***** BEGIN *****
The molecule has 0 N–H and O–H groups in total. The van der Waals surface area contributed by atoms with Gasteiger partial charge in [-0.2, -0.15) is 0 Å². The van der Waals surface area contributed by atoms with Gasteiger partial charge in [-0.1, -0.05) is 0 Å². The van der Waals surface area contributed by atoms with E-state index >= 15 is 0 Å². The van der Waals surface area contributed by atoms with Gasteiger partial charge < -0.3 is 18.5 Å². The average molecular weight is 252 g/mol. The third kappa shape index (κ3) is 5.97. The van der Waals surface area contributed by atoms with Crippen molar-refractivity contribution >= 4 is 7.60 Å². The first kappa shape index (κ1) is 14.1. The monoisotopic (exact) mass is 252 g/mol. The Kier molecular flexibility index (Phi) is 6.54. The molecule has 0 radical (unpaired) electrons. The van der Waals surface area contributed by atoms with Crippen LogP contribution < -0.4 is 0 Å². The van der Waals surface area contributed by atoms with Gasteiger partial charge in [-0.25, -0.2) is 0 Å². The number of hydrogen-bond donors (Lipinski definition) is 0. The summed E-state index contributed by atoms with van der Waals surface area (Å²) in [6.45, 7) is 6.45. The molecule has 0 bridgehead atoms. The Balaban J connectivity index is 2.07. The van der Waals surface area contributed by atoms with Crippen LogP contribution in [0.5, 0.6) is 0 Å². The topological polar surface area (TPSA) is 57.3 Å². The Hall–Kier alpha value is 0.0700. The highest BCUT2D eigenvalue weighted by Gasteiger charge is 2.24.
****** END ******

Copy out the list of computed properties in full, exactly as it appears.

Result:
The molecule has 0 N–H and O–H groups in total. The van der Waals surface area contributed by atoms with Gasteiger partial charge in [-0.2, -0.15) is 0 Å². The van der Waals surface area contributed by atoms with Gasteiger partial charge in [-0.1, -0.05) is 0 Å². The van der Waals surface area contributed by atoms with E-state index >= 15 is 0 Å². The van der Waals surface area contributed by atoms with Gasteiger partial charge < -0.3 is 18.5 Å². The average molecular weight is 252 g/mol. The third kappa shape index (κ3) is 5.97. The van der Waals surface area contributed by atoms with Crippen molar-refractivity contribution >= 4 is 7.60 Å². The first kappa shape index (κ1) is 14.1. The monoisotopic (exact) mass is 252 g/mol. The Kier molecular flexibility index (Phi) is 6.54. The molecule has 0 radical (unpaired) electrons. The van der Waals surface area contributed by atoms with Crippen LogP contribution < -0.4 is 0 Å². The van der Waals surface area contributed by atoms with Gasteiger partial charge in [-0.25, -0.2) is 0 Å². The number of hydrogen-bond donors (Lipinski definition) is 0. The summed E-state index contributed by atoms with van der Waals surface area (Å²) in [6.45, 7) is 6.45. The molecule has 0 bridgehead atoms. The Balaban J connectivity index is 2.07. The van der Waals surface area contributed by atoms with Crippen LogP contribution in [0.5, 0.6) is 0 Å². The topological polar surface area (TPSA) is 57.3 Å². The Hall–Kier alpha value is 0.0700. The highest BCUT2D eigenvalue weighted by Gasteiger charge is 2.24.